Any given drug or disease may affect the activity of dozens and often hundreds of biological molecules. While contemporary high-throughput molecular profiling technologies, such as gene expression microarrays, can measure global molecular response, the interpretation of observed profile requires an overview of thousands of publications describing individual interactions between genes and proteins in the profile.
Such intermolecular dependencies are often measured in individual academic labs independently from clinical or drug research. Another example of separation in biomedical knowledge is the context specificity of observed molecular interactions and functions. Due to the high cost of molecular biological experiments, individual molecular interactions are usually measured only in the context of one tissue, organism or condition. Most of these context-specific interactions can be used for building a model for another disease or to explain the molecular profile measured in a different tissue or organism. While borrowing interactions from another organism or tissue is a common practice for building biological models, the search for such interactions through biomedical literature would be a daunting task without Pathway Studio and its knowledge networks.
This book is written by Pathway Studio experts to show how one can leverage the information integrated into the knowledge networks for building mechanistic models. While the knowledge networks consititute a global compendium of molecular interactions observed by entire molecular biological research, the mechanistic model of a disease, phenotype, or trait contains only a subset of such interactions. This subset must be sufficient to explain all or a majority of molecular observations about the condition. The first step in building a model is collecting all observations from various scientific publications and enriching it with the results obtained by a global molecular profiling experiment. For many complex diseases, such as cancer, this effort leads to the collection of several thousand proteins affected by the disease state. The process of model building can be described as complexity reduction of the observed molecular profile for a given disease or condition. You will learn from the book chapters that even changes in thousands of genes and metabolites affected by disease can be explained by the activity change in only a few biological pathways.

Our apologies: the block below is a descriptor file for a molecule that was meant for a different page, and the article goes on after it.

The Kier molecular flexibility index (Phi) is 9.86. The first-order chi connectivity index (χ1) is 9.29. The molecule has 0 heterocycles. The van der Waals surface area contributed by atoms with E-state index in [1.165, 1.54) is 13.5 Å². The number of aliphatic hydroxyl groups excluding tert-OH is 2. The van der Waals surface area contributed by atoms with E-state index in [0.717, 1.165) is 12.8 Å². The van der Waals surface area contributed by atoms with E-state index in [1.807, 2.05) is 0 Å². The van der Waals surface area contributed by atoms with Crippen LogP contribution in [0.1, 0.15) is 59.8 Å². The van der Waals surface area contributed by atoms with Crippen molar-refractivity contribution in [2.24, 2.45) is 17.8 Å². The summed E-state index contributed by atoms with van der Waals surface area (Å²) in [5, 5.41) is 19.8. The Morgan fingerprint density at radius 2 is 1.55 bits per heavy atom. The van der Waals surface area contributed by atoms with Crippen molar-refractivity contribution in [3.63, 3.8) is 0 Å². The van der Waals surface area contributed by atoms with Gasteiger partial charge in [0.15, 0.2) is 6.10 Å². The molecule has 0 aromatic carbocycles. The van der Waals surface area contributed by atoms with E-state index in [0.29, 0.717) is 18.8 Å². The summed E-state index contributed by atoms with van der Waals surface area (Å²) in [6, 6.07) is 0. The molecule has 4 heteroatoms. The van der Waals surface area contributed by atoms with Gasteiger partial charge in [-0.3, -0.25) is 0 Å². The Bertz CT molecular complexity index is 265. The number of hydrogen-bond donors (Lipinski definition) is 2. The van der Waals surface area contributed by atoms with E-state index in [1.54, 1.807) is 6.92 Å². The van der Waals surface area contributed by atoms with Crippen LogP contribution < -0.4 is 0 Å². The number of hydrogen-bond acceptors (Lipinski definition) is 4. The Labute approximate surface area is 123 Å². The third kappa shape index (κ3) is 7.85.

Three chapters in the book use public gene expression datasets profiling the disease state and comparing it to healthy control “normal” state. The principal technique of reducing complexity of a molecular profile is called sub-network enrichment analysis (SNEA). In the case of gene expression, SNEA uses the expression regulatory knowledge network to find transcription factors and other regulators responsible for the biggest changes observed in the experiment. You will see that, throughout the book, SNEA regulators can often be mapped onto one or several canonical pathways, indicating that pathway changes its activity in the disease state. Due to the small number of pathways known for the human organism, it is not always possible to map significant expression regulators identified by SNEA. Therefore, the last two chapters suggest other techniques - regulator clustering and pathway reconstruction - to classify expression regulators into a smaller number of functional communities in order to further reduce the complexity of the molecular profile.
We hope that the examples from this book will allow readers to start building models for their disease or phenotype of interest. The book starts with simpler chapters that use knowledge networks to review the state-of-the-art in a disease field. The last chapters describe more complicated applications of knowledge networks for building disease models by analyzing public gene expression datasets. Some chapters go beyond model building. Once the disease model is built, it can be used for more accurate prediction of biomarkers, repositioning of existing drugs, target selection for future drugs, and design of personalized therapy using the same knowledge networks available in Pathway Studio.
Senior Director of Application Science at Ariadne Genomics
Chief Scientific Officer at Ariadne Genomics